Now, distribute writing materials, and have participants list three irritating problems or challenges they face at work. Then have them outline their blowup fantasies. Have participants close their eyes, focus on one of the fantasies, and imagine it unfolding in detail.

Have them imagine the real problem with which they started, while you coach them through a simple relaxation exercise (such as the cleansing breath or a muscle relaxation procedure). Finally, have people share some of the blow-up fantasies with the group.

Discussion Questions

1. How can putting things in perspective help us fight stress?

2. Do you find yourself getting upset over small matters? When does this happen and why?

3. How can the blowup technique be used proactively? Reactively?



In a Nutshell

Participants are taught how to use common objects to help them perform a simple relaxation exercise.


5-10 minutes.

What You'll Need

An assortment of four or five common objects that can be used to help people relax. Suggested: a small pillow, a piece of paper, a working clock that has a second hand, a pencil, a magazine photo of a tropical scene, and a red push-pin.

What to Do

Show the participants some of the objects that you've brought with you, and engage the group in a discussion about how these items might be used to promote relaxation. For example:

Pencil. Can be used as an aid in an eye-movement exercise. Can also be used for drawing or scribbling.

Magazine clipping of tropical scene. Can be used to launch a visualization exercise.

Red push-pin. Placed inconspicuously on the wall, this can be used as a "focus point" for imagery or breathing exercises.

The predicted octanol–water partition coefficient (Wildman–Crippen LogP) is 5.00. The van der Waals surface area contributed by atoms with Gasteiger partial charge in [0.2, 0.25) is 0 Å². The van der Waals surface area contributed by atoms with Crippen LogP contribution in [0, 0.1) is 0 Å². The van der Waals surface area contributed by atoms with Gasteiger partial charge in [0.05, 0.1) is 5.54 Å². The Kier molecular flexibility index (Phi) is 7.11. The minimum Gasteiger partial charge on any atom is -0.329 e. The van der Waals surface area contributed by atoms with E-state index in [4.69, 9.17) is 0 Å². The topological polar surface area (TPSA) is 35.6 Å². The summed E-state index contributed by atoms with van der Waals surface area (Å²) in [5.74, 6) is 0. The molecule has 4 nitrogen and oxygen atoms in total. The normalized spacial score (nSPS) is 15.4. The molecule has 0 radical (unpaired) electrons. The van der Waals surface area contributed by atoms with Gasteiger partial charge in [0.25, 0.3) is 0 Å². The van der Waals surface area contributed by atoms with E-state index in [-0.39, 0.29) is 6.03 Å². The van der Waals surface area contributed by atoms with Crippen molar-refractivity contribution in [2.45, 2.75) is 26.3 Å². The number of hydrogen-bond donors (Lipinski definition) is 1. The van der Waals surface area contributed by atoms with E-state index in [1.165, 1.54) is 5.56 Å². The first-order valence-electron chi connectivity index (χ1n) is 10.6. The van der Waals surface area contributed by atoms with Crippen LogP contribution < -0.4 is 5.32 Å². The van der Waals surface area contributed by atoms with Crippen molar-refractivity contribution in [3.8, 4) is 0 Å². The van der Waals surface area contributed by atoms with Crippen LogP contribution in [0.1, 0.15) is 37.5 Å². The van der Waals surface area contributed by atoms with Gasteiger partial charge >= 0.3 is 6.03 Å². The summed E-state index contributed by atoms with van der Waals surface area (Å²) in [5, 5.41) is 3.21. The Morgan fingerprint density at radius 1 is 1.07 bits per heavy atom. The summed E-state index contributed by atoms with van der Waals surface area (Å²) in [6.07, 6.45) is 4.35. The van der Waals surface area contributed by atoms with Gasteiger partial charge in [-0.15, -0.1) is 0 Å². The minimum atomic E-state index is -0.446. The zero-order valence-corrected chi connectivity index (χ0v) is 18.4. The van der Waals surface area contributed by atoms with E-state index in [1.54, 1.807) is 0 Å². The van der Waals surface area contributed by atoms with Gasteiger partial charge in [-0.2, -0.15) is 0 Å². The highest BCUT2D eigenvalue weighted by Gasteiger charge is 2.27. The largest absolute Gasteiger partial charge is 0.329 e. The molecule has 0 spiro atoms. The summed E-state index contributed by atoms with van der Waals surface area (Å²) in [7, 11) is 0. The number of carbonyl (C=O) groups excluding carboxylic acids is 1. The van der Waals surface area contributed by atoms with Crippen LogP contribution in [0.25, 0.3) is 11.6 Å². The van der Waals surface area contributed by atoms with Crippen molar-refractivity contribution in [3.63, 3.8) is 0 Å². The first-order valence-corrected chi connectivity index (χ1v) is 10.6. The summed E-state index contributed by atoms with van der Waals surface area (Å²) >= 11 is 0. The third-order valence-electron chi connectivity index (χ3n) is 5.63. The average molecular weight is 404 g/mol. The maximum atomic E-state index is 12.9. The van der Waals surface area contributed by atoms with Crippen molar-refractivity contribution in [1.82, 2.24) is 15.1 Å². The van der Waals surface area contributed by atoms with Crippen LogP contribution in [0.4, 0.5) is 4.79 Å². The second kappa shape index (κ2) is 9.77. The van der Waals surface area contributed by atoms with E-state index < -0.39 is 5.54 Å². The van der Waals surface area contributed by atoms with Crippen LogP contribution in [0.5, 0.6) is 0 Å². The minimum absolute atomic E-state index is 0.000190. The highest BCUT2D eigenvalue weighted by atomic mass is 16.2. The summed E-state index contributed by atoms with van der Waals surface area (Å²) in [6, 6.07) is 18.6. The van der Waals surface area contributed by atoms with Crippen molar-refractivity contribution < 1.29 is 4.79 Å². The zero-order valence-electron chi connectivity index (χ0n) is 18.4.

Discussion Questions

1. What objects, materials, and supplies are on hand in your work setting that could be used for relaxation?

2. What objects, materials, and supplies could be added to your work setting to promote relaxation?

If You Have More Time

Here are some other objects that can used to help people relax:

Small pillow. Can be placed on one's chair in the small of the back to help attain a more relaxed posture. Can also be placed on the floor to support the head, back, or knees during a breathing or visualization exercise.

Blank piece of paper. Can be used to launch a visualization exercise, for drawing or scribbling, or as an aid in a simple meditation exercise.

Excerpted from The BIG Book of STRESS RELIEF GAMES by Robert Epstein. Copyright © 2000 by The McGraw-Hill Companies, Inc.. Excerpted by permission of The McGraw-Hill Companies, Inc..
All rights reserved. No part of this excerpt may be reproduced or reprinted without permission in writing from the publisher.
Excerpts are provided by Dial-A-Book Inc. solely for the personal use of visitors to this web site.

Table of Contents



GETTING READY Introduction to Stress Management          

THE GAMES          

The Anti-Boredom Game Positive planning for the slow times          

The Beastly Boss Game Fantasy and role playing that focuses on the boss          

Beliefs That Can Kill A look at irrational thinking in the workplace          

The Bliss List Creating a personalized list of relaxing activities